What Would an America With More Than Two Parties Look Like?

A proposition for an alternative U.S. political system.

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From the editor: The views expressed in this article are not necessarily that of 71 Republic, but rather the opinion writer who wrote this article.


What if America had a multi party system? Currently, America stands with two major political parties, the Republicans, and the Democrats. The problem with that system is that they both cover very broad parts of the spectrum, so what if multiple parties made up the government? This America likely would have a runoff style election to decide the President. A runoff election takes place on two different dates, first, all candidates are on the ballot and the election is held. If one candidate holds 50+% of the vote they win, should nobody reach that number another election will be held with the top two candidates to become the only ones on the ballot, the purpose of this is to avoid one candidate reaching 30% of the vote in the first election, winning, and being hated by 70% of the population.

In this timeline seven major parties hold seats in congress, some parties are much larger than others and as a result, only around three will win the White House. The major parties from largest to smallest are listed as…
Liberal Party (L)
Conservative Party (C)
Centrist Party (CE)
Liberty Party (LI)
Socialist Party (S)
National Party (N)
Green Party (G)
The following would be the party nominees in 2016…
Hillary Clinton/ Tim Kaine (L)
Ted Cruz/ Carly Fiorina (C)
John Kasich/ Mitt Romney (CE)
Rand Paul/ Thomas Massie (LI)
Bernie Sanders/ Elizabeth Warren (S)
Donald Trump/ Mike Pence (N)
Jill Stein/ Ajamu Baraka (G)
The results of the first election in the runoff would likely come out like this…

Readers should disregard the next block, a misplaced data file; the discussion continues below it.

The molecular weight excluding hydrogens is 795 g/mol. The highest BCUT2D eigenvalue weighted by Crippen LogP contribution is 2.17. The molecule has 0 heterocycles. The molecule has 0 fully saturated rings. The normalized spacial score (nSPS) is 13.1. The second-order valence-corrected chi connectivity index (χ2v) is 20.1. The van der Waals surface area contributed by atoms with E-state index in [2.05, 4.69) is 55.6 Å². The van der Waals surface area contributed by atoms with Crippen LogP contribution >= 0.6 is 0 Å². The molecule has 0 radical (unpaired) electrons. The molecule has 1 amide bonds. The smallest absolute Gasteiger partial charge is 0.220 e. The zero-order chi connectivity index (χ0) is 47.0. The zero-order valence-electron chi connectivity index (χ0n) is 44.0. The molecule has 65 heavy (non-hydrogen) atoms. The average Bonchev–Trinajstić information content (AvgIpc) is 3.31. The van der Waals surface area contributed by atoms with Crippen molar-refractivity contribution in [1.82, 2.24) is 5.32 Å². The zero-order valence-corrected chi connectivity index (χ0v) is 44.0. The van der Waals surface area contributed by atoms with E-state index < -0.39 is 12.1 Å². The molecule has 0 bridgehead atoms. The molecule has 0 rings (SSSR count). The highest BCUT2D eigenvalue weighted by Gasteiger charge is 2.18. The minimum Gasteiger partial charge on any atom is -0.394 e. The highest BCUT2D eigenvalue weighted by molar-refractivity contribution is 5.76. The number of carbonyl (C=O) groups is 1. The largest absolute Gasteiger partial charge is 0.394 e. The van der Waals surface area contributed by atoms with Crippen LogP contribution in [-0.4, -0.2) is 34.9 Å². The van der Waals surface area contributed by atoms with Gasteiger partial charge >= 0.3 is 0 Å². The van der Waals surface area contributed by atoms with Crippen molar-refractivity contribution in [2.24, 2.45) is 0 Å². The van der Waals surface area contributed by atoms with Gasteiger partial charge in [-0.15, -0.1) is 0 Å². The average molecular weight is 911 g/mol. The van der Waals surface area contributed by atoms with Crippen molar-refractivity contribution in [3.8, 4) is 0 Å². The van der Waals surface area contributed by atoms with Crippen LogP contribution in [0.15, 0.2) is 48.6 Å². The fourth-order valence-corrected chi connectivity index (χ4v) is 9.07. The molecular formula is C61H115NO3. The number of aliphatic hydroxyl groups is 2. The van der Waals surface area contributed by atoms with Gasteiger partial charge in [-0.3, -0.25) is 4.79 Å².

Cruz (C) 22%
Sanders (S) 21%
Clinton (L) 20%
Trump (N) 14%
Paul (LI) 14%
Kasich (CE) 8%
Stein (G) 1%
The runoff would then go into a final election between Sanders and Cruz. These are the results…
Cruz (C) 52%
Sanders (S) 48%
Ted Cruz was elected president.

The senate would be divided with no party reaching a majority. This is where two caucuses are formed, a right wing caucus and a left wing caucus. The senate is cut up in the following order…
Liberal- 33
Conservative- 30
National- 20
Socialist- 9
Liberty- 6
Centrist- 1
Green- 1

The right wing caucus holds 57 seats, the left wing caucus 43. Since ideology divides the caucuses there is far less unity, centrists, libertarians, and some conservatives could vote down authoritarian bills.

In the House, there is also no clear majority but there is a similar divide, with liberals holding the most seats but a right wing majority prevailing.

In this alternate world, the people would be better represented in congress. Election results would change by a lot due to the destruction of two large parties, in 2016 Donald Trump failed to win a majority of delegates, the party was split amongst themselves. Without this type of primary results come out far different.


Colin Louis is a writer for 71 Republic, he is an advocate for fiscal conservatism, noninterventionism, and national sovereignty. You can follow him on Instagram @the_libertarian_nationalist

  1. I disagree on some details, but the only place you go off the rails is in describing John Kasich and Mitt Romney as potential nominees of a centrist party. Neither of them are centrists (unless they’ve been lying for years about their views) – they’re merely conservatives that aren’t ideological or partisan zealots.

    The ideal ticket would mix a center-left candidate like Angus King (amond others) with a center-right candidate like Susan Collins (among others) – or the other way around, not recycle a mainstream conservative (or mainstream liberal like Obama or Clinton), just because they’r’e not right wing.

    Like

    Reply

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